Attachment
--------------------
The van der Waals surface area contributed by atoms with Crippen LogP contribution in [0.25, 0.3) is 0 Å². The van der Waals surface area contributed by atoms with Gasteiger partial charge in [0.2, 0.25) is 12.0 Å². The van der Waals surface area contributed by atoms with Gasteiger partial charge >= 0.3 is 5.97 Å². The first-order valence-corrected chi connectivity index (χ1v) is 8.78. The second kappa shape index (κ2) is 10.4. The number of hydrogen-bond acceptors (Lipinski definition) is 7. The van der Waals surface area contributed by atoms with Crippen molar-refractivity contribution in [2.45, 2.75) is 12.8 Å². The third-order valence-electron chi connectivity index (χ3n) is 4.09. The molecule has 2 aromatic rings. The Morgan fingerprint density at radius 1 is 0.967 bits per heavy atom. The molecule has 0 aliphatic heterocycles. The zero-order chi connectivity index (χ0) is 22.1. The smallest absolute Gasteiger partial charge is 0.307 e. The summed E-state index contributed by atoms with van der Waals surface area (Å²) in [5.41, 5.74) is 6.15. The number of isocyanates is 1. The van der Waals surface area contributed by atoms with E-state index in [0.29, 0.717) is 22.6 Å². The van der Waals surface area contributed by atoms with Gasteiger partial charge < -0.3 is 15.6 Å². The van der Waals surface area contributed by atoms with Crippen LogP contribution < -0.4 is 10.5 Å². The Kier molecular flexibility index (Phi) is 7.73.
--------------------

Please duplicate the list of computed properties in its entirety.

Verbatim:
The van der Waals surface area contributed by atoms with Crippen LogP contribution in [0.25, 0.3) is 0 Å². The van der Waals surface area contributed by atoms with Gasteiger partial charge in [0.2, 0.25) is 12.0 Å². The van der Waals surface area contributed by atoms with Gasteiger partial charge >= 0.3 is 5.97 Å². The first-order valence-corrected chi connectivity index (χ1v) is 8.78. The second kappa shape index (κ2) is 10.4. The number of hydrogen-bond acceptors (Lipinski definition) is 7. The van der Waals surface area contributed by atoms with Crippen molar-refractivity contribution in [2.45, 2.75) is 12.8 Å². The third-order valence-electron chi connectivity index (χ3n) is 4.09. The molecule has 2 aromatic rings. The Morgan fingerprint density at radius 1 is 0.967 bits per heavy atom. The molecule has 0 aliphatic heterocycles. The zero-order chi connectivity index (χ0) is 22.1. The smallest absolute Gasteiger partial charge is 0.307 e. The summed E-state index contributed by atoms with van der Waals surface area (Å²) in [5.41, 5.74) is 6.15. The number of isocyanates is 1. The van der Waals surface area contributed by atoms with E-state index in [0.29, 0.717) is 22.6 Å². The van der Waals surface area contributed by atoms with Gasteiger partial charge < -0.3 is 15.6 Å². The van der Waals surface area contributed by atoms with Crippen LogP contribution < -0.4 is 10.5 Å². The Kier molecular flexibility index (Phi) is 7.73.